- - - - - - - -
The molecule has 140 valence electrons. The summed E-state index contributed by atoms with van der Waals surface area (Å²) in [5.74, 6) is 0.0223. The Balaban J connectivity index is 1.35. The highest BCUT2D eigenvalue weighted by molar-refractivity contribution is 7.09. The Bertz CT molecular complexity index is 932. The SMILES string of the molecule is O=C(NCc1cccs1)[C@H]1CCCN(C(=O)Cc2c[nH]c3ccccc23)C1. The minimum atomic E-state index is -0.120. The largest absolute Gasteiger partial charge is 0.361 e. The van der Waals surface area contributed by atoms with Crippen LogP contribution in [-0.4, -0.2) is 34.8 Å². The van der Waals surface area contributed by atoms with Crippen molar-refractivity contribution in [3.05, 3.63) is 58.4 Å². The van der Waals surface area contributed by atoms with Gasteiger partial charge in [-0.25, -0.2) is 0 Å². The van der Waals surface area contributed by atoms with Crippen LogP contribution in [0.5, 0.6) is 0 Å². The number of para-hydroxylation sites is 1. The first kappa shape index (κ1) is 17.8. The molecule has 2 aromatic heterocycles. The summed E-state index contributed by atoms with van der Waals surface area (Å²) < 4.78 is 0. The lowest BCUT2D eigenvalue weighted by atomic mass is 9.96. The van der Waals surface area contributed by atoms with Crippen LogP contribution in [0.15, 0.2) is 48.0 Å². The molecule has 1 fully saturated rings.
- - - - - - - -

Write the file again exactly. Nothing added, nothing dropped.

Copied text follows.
The molecule has 140 valence electrons. The summed E-state index contributed by atoms with van der Waals surface area (Å²) in [5.74, 6) is 0.0223. The Balaban J connectivity index is 1.35. The highest BCUT2D eigenvalue weighted by molar-refractivity contribution is 7.09. The Bertz CT molecular complexity index is 932. The SMILES string of the molecule is O=C(NCc1cccs1)[C@H]1CCCN(C(=O)Cc2c[nH]c3ccccc23)C1. The minimum atomic E-state index is -0.120. The largest absolute Gasteiger partial charge is 0.361 e. The van der Waals surface area contributed by atoms with Crippen LogP contribution in [-0.4, -0.2) is 34.8 Å². The van der Waals surface area contributed by atoms with Crippen molar-refractivity contribution in [3.05, 3.63) is 58.4 Å². The van der Waals surface area contributed by atoms with Gasteiger partial charge in [-0.25, -0.2) is 0 Å². The van der Waals surface area contributed by atoms with Crippen LogP contribution in [0.5, 0.6) is 0 Å². The number of para-hydroxylation sites is 1. The first kappa shape index (κ1) is 17.8. The molecule has 2 aromatic heterocycles. The summed E-state index contributed by atoms with van der Waals surface area (Å²) < 4.78 is 0. The lowest BCUT2D eigenvalue weighted by atomic mass is 9.96. The van der Waals surface area contributed by atoms with Crippen LogP contribution in [0.15, 0.2) is 48.0 Å². The molecule has 1 fully saturated rings.